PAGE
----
Thanks for watching!
Music credit: YouTube Audio Library Title: Grange Party Authors: Huma-Huma
With fall approaching now is a good time to get chainsaws tuned up and ready. Thought I would take another stab at getting the STIHL 0011 AVT arborist chainsaw working. Really like the small chainsaw. You can use it for an hour and it doesn’t tire you out. the power to weight ratio was excellent. The originally came from a neighbor that I had helped move. It started up just fine after sitting for a few years in his storage shed. I used it for 2 years and it then just stopped running. It would start and then just bog out.
The first thing I did was take it to an STIHL dealer. The staff was helpful and polite, but the service person comments the fix would cost more than what the saw was worth. This was a real blow. I really like this saw, but to be turned away from a certified STIHL dealership? Geez!
Well, there is always a bright side. Make a video, post it on YouTube and maybe on of the viewers can offer a hand. First video found here: https://youtu.be/H7dTAQEDu5w
In this video, the fuel filter was removed from the fuel tank. Used a forsnips to extract the fuel line and car remove the filter. Also take a look at the exhaust port and the route for spark plug wire.
Getting firewood isn’t exciting for most people. It’s the dreaded chore when camping or going out in the middle of the night. But, if you’re living off the grid it’s necessary for for heat. For me, I like working on a firewood. It’s a process. Seeking the perfect, dry log, cutting and then stacking in an orderly fashion. I can then stand back and see the accomplishment… it’s quite gratifying.
The process of fire would starts with cutting up a tree into 5 – 8-foot long logs. The logs are transported to a central work area. The logs are placed into a cradle called a sawbuck. A sawbuck is a special kind of sawhorse framed for holding rough wood so it can be sawed into lengths suitable for use in a wood stove. The logs are cut into 20-inch long pieces, called rounds. The rounds are now ready to be split. Split firewood dries faster than whole logs. Dry wood produces more BTUs and cuts down on creosote chimney fires. The wood should be seasoned for at least 1 year, but 2 years is best. I like to choose trees that are already dead. It makes them lighter to move and it speeds up the process of drying. The log piles are in certain places around the property where they are exposed to the greatest amount of sunlight. Covering the piles with clear polyurethane tarps helps too. Creates a solar kiln.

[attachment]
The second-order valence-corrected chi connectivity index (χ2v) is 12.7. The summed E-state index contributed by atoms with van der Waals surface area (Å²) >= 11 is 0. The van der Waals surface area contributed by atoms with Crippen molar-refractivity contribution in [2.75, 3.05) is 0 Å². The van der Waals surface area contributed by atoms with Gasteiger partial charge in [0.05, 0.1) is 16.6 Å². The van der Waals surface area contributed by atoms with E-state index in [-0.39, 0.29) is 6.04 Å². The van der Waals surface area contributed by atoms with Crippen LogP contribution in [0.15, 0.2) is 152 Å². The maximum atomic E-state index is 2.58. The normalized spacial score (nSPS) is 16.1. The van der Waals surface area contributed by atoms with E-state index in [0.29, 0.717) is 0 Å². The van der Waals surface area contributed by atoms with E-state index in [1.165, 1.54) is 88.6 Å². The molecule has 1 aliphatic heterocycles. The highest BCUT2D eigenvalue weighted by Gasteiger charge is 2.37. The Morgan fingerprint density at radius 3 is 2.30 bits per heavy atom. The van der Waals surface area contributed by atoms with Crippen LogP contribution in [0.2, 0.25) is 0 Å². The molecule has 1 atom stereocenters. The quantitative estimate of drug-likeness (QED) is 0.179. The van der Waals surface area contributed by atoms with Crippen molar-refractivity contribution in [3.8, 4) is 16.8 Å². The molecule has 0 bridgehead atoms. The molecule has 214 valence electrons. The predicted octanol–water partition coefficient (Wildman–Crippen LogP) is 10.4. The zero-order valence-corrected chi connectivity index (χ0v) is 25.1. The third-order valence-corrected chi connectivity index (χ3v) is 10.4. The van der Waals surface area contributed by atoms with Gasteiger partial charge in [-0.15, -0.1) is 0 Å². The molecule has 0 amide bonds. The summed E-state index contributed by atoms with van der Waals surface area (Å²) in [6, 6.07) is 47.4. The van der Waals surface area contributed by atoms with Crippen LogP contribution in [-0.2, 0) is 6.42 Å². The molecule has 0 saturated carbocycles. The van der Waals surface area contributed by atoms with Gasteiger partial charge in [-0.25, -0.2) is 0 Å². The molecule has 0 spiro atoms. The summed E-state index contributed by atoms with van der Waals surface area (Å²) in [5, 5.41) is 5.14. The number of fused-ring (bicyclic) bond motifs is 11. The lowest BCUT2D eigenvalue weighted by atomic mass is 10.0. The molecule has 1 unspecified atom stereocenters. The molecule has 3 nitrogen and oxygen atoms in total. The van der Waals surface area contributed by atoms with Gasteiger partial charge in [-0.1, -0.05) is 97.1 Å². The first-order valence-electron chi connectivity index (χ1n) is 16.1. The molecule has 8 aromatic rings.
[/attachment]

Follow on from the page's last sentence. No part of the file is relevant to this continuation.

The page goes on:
Before the wood can be stacked, I place a couple of runners down on the ground to keep the firewood off the ground. It also increases the air circulation and keeps the bugs. As I mentioned above, the stacks are laid out to get the most sunlight. Also, if used efficiently, the stacks of firewood make a rustic, privacy screen for your neighbours. It hides all the piles of crap.
Everyone in my work crew took their turn on operating the Ryobi electric splitter, carrying logs and stacking wood. I prefer the Ryobi splitter over swinging an axe. There is less chance of hurting yourself (or others) and it takes a lot less energy to split many logs. Since we don’t have a big enough solar system, the splitter was power by a 6500-watt gas generator. The splitter needs at least 14 amps to run. My neighbour sold me their old one for $100.00, but they can be found new for $299. It’s one of the few tools that will totally recommend to the rural homeowner.
The video below is a time-lapse of 7 hours converted into 1 minutes and 22 seconds. The whole family helped with the firewood prep for next year. By all us working together as a team, it transformed a 3-day project into 7 hours.